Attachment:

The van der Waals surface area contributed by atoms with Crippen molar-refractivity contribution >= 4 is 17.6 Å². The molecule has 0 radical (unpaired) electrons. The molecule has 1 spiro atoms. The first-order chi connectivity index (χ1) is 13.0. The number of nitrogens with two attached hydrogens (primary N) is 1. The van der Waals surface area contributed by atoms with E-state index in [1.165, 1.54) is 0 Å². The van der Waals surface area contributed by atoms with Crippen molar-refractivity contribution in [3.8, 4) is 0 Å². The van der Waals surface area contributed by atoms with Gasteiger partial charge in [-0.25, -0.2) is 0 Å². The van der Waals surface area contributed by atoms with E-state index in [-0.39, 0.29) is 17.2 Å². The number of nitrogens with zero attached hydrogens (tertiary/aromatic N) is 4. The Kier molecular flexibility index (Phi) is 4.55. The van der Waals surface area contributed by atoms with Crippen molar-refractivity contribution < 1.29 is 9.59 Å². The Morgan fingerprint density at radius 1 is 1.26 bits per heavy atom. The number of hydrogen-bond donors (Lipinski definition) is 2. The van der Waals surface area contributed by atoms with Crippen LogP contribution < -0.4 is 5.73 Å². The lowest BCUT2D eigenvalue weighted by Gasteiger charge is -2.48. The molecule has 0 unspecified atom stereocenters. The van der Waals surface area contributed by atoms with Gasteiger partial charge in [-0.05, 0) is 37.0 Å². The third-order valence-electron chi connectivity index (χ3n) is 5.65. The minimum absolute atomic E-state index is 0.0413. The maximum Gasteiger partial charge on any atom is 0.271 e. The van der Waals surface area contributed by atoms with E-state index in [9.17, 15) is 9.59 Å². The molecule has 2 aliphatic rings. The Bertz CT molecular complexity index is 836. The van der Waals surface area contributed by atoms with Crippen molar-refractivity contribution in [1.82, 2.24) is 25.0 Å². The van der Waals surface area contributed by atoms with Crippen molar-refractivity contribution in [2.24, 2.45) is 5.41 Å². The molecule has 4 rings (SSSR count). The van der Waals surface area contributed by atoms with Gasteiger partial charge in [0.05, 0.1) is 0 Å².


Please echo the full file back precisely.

The van der Waals surface area contributed by atoms with Crippen molar-refractivity contribution >= 4 is 17.6 Å². The molecule has 0 radical (unpaired) electrons. The molecule has 1 spiro atoms. The first-order chi connectivity index (χ1) is 13.0. The number of nitrogens with two attached hydrogens (primary N) is 1. The van der Waals surface area contributed by atoms with E-state index in [1.165, 1.54) is 0 Å². The van der Waals surface area contributed by atoms with Crippen molar-refractivity contribution in [3.8, 4) is 0 Å². The van der Waals surface area contributed by atoms with Gasteiger partial charge in [-0.25, -0.2) is 0 Å². The van der Waals surface area contributed by atoms with E-state index in [-0.39, 0.29) is 17.2 Å². The number of nitrogens with zero attached hydrogens (tertiary/aromatic N) is 4. The Kier molecular flexibility index (Phi) is 4.55. The van der Waals surface area contributed by atoms with Crippen molar-refractivity contribution < 1.29 is 9.59 Å². The Morgan fingerprint density at radius 1 is 1.26 bits per heavy atom. The number of hydrogen-bond donors (Lipinski definition) is 2. The van der Waals surface area contributed by atoms with Crippen LogP contribution < -0.4 is 5.73 Å². The lowest BCUT2D eigenvalue weighted by Gasteiger charge is -2.48. The molecule has 0 unspecified atom stereocenters. The van der Waals surface area contributed by atoms with Gasteiger partial charge in [-0.05, 0) is 37.0 Å². The third-order valence-electron chi connectivity index (χ3n) is 5.65. The minimum absolute atomic E-state index is 0.0413. The maximum Gasteiger partial charge on any atom is 0.271 e. The van der Waals surface area contributed by atoms with E-state index in [9.17, 15) is 9.59 Å². The molecule has 2 aliphatic rings. The Bertz CT molecular complexity index is 836. The van der Waals surface area contributed by atoms with Crippen molar-refractivity contribution in [1.82, 2.24) is 25.0 Å². The van der Waals surface area contributed by atoms with Crippen molar-refractivity contribution in [2.24, 2.45) is 5.41 Å². The molecule has 4 rings (SSSR count). The van der Waals surface area contributed by atoms with Gasteiger partial charge in [0.05, 0.1) is 0 Å².